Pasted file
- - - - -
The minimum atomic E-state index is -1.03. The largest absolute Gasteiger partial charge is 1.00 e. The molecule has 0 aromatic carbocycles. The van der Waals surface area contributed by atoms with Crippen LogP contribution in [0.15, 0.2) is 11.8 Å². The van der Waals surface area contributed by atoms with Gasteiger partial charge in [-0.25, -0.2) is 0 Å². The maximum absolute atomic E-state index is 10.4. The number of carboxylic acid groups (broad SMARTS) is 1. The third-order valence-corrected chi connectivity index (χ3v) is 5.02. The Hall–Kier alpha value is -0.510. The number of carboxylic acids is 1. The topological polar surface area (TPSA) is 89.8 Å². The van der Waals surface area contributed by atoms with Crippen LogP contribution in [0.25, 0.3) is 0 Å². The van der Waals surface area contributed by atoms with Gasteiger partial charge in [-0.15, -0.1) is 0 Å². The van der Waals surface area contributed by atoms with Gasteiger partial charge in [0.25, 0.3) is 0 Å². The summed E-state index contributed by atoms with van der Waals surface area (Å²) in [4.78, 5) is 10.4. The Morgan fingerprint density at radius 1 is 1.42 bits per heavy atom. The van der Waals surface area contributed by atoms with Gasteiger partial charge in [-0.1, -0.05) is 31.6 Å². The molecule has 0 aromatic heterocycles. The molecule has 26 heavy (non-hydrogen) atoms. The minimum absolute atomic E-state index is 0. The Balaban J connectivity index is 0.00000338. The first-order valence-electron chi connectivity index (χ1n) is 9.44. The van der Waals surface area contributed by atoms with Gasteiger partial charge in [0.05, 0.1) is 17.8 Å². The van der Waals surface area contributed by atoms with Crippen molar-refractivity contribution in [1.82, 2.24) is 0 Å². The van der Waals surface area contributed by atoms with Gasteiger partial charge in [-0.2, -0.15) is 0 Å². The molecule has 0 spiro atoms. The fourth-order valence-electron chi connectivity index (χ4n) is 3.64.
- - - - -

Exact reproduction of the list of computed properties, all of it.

The minimum atomic E-state index is -1.03. The largest absolute Gasteiger partial charge is 1.00 e. The molecule has 0 aromatic carbocycles. The van der Waals surface area contributed by atoms with Crippen LogP contribution in [0.15, 0.2) is 11.8 Å². The van der Waals surface area contributed by atoms with Gasteiger partial charge in [-0.25, -0.2) is 0 Å². The maximum absolute atomic E-state index is 10.4. The number of carboxylic acid groups (broad SMARTS) is 1. The third-order valence-corrected chi connectivity index (χ3v) is 5.02. The Hall–Kier alpha value is -0.510. The number of carboxylic acids is 1. The topological polar surface area (TPSA) is 89.8 Å². The van der Waals surface area contributed by atoms with Crippen LogP contribution in [0.25, 0.3) is 0 Å². The van der Waals surface area contributed by atoms with Gasteiger partial charge in [-0.15, -0.1) is 0 Å². The van der Waals surface area contributed by atoms with Gasteiger partial charge in [0.25, 0.3) is 0 Å². The summed E-state index contributed by atoms with van der Waals surface area (Å²) in [4.78, 5) is 10.4. The Morgan fingerprint density at radius 1 is 1.42 bits per heavy atom. The van der Waals surface area contributed by atoms with Gasteiger partial charge in [-0.1, -0.05) is 31.6 Å². The molecule has 0 aromatic heterocycles. The molecule has 26 heavy (non-hydrogen) atoms. The minimum absolute atomic E-state index is 0. The Balaban J connectivity index is 0.00000338. The first-order valence-electron chi connectivity index (χ1n) is 9.44. The van der Waals surface area contributed by atoms with Gasteiger partial charge in [0.05, 0.1) is 17.8 Å². The van der Waals surface area contributed by atoms with Crippen molar-refractivity contribution in [1.82, 2.24) is 0 Å². The van der Waals surface area contributed by atoms with Gasteiger partial charge in [-0.2, -0.15) is 0 Å². The molecule has 0 spiro atoms. The fourth-order valence-electron chi connectivity index (χ4n) is 3.64.